Latin superstar Enrique Iglesias is suing Universal Music Group in the US for an alleged “shortfall of millions of dollars” in streaming royalties.
The lawsuit, filed in Miami today (Jan 24) relies on the accusation that Universal failed to specifically assign a royalty rate for streaming in two contracts with Iglesias: one signed in May 1999 with Interscope in tandem with Universal’s global company, plus an additional contract signed in May 2010.
The initial contract covered English language and Spanish language albums, while the second tied Iglesias into albums containing both English and Spanish-language music.
Iglesias’s legal team allege that, without a specifically contracted royalty rate, Universal should have been paying its client 50% of net receipts from services such as Spotify, Apple Music, YouTube and Pandora.
That’s because, says Team Iglesias, the record contracts state that a 50% royalty would be paid ‘for any type of use not specifically covered [here]’.
However, Iglesias’s lawsuit notes that the rate agreed for both downloads and physical album sales was stipulated in the deals – at a significantly lower rate than 50%.
“Despite Iglesias’ record-breaking success, Universal has refused to reciprocate and breached its contractual obligations to Iglesias,” reads the suit, which you can download in full here.
“Specifically, Universal has been systematically underpaying Iglesias’ streaming royalties by calculating those royalties at a small fraction of the contractually-required fifty percent (50%) royalty rate.”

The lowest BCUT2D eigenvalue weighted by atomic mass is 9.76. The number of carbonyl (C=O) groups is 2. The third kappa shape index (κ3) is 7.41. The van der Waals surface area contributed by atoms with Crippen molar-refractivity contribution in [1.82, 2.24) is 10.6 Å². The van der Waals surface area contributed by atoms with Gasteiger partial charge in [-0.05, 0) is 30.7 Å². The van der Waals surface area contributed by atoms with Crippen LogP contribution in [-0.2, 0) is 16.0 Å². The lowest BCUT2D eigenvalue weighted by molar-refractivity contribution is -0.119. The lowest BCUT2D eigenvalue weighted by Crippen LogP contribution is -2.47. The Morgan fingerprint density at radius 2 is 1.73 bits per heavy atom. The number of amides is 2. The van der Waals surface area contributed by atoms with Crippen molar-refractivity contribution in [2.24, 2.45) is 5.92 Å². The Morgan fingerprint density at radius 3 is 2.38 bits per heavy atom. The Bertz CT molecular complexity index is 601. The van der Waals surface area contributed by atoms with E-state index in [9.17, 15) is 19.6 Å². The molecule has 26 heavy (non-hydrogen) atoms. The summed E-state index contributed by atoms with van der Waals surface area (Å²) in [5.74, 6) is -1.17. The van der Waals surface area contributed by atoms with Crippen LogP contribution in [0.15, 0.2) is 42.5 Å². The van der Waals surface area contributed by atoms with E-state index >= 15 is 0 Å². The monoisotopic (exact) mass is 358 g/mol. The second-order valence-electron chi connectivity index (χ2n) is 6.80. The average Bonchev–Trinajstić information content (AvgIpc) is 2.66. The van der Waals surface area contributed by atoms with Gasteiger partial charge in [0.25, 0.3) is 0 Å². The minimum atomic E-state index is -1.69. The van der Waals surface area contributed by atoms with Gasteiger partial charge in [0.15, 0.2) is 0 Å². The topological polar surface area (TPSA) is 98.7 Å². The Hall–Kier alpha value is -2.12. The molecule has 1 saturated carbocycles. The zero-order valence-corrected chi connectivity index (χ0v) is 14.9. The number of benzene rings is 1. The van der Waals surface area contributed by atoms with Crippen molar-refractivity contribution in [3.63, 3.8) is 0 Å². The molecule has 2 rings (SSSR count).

“Universal has been systematically underpaying Iglesias’ streaming royalties by calculating those royalties at a small fraction of the contractually-required fifty percent (50%) royalty rate.”
Enrique Iglesias’s Vevo channel has racked up more than 10bn views on YouTube, while his biggest songs on Spotify have over 300m plays each.
Continues the lawsuit: “Universal’s inaccurate financial statements characterize Iglesias’ account as being un-recouped millions of dollars even though Iglesias has generated sales of a magnitude rarely attained in the music industry.”
The lawsuit, issued against Universal Music B.V, further alleges that in March 2017, on realizing that his royalty numbers were “distorted”, Iglesias exercised his contractual right to inspect Universal’s books with an audit.
Yet it claims that UMG “has not substantively responded… nor made any attempt to provide Iglesias with the contractually-mandated access to the salient books and records”.
UMG declined to comment on the matter when contacted by MBW.
Reads the lawsuit: “Iglesias respectfully asks this Court to enforce the contract’s fifty percent (50%) streaming royalty rate, order a fair accounting of royalties earned by Iglesias, and award Iglesias the royalties which Universal has refused to acknowledge or pay.”
It adds: “Despite Iglesias’ record-breaking success, Universal claims that Iglesias remains un-recouped. Universal’s claim is unsupportable and unfathomable given Iglesias’ indisputable commercial triumphs.
“This gross discrepancy can be explained, in part, by Universal’s improper crediting of streams at the incorrect Album Royalty Rate.. because Iglesias ranks among the most-streamed artists, this improper accounting has resulted in a shortfall of millions of dollars.”Music Business Worldwide